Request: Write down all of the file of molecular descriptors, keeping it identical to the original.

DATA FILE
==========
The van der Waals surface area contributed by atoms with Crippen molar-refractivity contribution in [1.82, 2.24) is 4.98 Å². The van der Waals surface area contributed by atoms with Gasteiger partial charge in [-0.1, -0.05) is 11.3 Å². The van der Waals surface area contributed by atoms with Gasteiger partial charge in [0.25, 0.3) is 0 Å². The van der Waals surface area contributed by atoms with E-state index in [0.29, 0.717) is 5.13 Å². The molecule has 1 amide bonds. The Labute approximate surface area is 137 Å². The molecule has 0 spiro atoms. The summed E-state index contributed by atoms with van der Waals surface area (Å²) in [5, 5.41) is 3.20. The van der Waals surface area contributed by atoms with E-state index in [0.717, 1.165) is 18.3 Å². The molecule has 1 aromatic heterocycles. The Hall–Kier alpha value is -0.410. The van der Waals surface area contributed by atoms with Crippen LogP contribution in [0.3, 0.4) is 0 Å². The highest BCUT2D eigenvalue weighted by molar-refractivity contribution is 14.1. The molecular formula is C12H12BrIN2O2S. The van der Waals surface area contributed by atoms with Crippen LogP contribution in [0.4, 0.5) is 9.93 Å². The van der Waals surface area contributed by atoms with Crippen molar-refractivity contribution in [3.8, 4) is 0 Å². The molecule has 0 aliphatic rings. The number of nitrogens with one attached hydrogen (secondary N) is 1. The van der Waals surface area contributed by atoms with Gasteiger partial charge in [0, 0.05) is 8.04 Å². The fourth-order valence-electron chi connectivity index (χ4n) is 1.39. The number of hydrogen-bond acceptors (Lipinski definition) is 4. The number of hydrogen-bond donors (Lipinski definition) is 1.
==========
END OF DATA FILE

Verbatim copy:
The van der Waals surface area contributed by atoms with Crippen molar-refractivity contribution in [1.82, 2.24) is 4.98 Å². The van der Waals surface area contributed by atoms with Gasteiger partial charge in [-0.1, -0.05) is 11.3 Å². The van der Waals surface area contributed by atoms with Gasteiger partial charge in [0.25, 0.3) is 0 Å². The van der Waals surface area contributed by atoms with E-state index in [0.29, 0.717) is 5.13 Å². The molecule has 1 amide bonds. The Labute approximate surface area is 137 Å². The molecule has 0 spiro atoms. The summed E-state index contributed by atoms with van der Waals surface area (Å²) in [5, 5.41) is 3.20. The van der Waals surface area contributed by atoms with E-state index in [0.717, 1.165) is 18.3 Å². The molecule has 1 aromatic heterocycles. The Hall–Kier alpha value is -0.410. The van der Waals surface area contributed by atoms with Crippen LogP contribution in [0.3, 0.4) is 0 Å². The highest BCUT2D eigenvalue weighted by molar-refractivity contribution is 14.1. The molecular formula is C12H12BrIN2O2S. The van der Waals surface area contributed by atoms with Crippen LogP contribution in [0.4, 0.5) is 9.93 Å². The van der Waals surface area contributed by atoms with Crippen molar-refractivity contribution in [3.8, 4) is 0 Å². The molecule has 0 aliphatic rings. The number of nitrogens with one attached hydrogen (secondary N) is 1. The van der Waals surface area contributed by atoms with Gasteiger partial charge in [0, 0.05) is 8.04 Å². The fourth-order valence-electron chi connectivity index (χ4n) is 1.39. The number of hydrogen-bond acceptors (Lipinski definition) is 4. The number of hydrogen-bond donors (Lipinski definition) is 1.